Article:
Earlier Xin Guobin, China’s Vice Minister of Industry and Information Technology, announced that the country intends to set a deadline for automakers to end sales of combustion-engine cars. According to the official, this move will be aimed at shifting the focus of the market towards electric cars, and is expected to have a profound impact on the environment in a country with some of the worst urban air pollution in the world.
"China will just use less oil and switch to more renewable energy so this will benefit the whole economy and… the health of the people," he said.
Kou also added that this development will likely affect the oil exporters as China would require less fossil fuel. At the same time however, this shift to electric vehicles (EVs) would increase demand for batteries and the components required to manufacture them.
"In the future, with more EVs on the road China will use less oil, so that would impact those oil-exporting companies. On the other hand, when building more EVs you will definitely use more batteries, metals like lithium and cobalt… and the countries who export those minerals will benefit from it," the analyst explained.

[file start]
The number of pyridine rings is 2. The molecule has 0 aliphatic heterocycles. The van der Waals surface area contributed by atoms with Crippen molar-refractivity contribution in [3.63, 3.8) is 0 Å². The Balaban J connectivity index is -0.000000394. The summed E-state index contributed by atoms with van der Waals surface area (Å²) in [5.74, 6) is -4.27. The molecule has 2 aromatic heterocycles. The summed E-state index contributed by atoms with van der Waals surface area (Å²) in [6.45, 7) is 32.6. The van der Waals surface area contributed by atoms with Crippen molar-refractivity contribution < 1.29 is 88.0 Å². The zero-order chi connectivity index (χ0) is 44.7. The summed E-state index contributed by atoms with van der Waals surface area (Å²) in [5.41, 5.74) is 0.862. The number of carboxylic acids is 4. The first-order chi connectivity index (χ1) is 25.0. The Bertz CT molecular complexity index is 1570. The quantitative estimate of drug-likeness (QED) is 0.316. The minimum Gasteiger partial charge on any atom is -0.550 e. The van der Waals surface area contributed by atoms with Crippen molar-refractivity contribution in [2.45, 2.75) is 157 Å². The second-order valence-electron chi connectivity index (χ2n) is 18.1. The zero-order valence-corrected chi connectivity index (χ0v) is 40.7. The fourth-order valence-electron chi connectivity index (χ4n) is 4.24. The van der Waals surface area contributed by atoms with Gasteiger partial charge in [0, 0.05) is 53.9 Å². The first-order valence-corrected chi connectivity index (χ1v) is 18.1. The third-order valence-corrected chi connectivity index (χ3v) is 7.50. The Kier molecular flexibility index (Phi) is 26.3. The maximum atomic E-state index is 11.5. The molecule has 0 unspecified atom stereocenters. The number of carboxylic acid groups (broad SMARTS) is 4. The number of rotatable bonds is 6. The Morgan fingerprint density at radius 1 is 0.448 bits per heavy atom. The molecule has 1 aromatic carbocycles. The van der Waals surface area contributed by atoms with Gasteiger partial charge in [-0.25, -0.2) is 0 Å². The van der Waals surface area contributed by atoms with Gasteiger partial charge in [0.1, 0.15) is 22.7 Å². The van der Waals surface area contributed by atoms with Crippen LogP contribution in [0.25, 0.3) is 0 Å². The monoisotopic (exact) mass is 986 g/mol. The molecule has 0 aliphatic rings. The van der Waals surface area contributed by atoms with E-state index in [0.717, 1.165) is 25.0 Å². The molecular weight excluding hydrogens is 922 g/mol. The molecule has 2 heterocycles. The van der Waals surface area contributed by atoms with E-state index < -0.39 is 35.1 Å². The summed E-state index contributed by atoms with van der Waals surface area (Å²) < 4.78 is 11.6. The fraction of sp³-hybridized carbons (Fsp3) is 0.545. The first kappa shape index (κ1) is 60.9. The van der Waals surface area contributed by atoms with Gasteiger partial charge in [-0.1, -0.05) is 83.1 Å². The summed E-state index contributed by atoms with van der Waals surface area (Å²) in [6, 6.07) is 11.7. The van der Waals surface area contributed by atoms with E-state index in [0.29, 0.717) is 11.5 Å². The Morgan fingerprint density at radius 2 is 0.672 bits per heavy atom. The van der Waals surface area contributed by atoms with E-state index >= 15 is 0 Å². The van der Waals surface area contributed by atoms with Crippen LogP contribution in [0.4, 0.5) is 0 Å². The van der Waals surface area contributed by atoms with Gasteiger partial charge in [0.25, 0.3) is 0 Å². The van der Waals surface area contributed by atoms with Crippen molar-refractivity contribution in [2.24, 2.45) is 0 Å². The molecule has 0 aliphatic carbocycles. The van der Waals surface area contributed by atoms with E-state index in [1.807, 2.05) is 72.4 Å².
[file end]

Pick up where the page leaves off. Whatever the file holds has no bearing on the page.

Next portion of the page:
Finally, he pointed out that electric vehicles may be more attractive to drivers for reasons other than their relatively low price.
"In the future, because EVs are an ideal platform to apply autonomous driving, the drivers may not even need to manually drive a car. They could do other things while the autonomous car will take them from A to B, so I think that’s another benefit to the drivers," Kou said.
Meanwhile, Honda has already announced it will introduce an electric car to Chinese buyers in 2018, according to Honda China COO Yasuhide Mizuno, in cooperation with Chinese business entities Guangqi Honda and Dongfeng Honda, creating a new brand.
Chinese startup automaker Nio also said it will begin selling its ES8 battery-powered SUV as soon as mid-December, according to a company statement.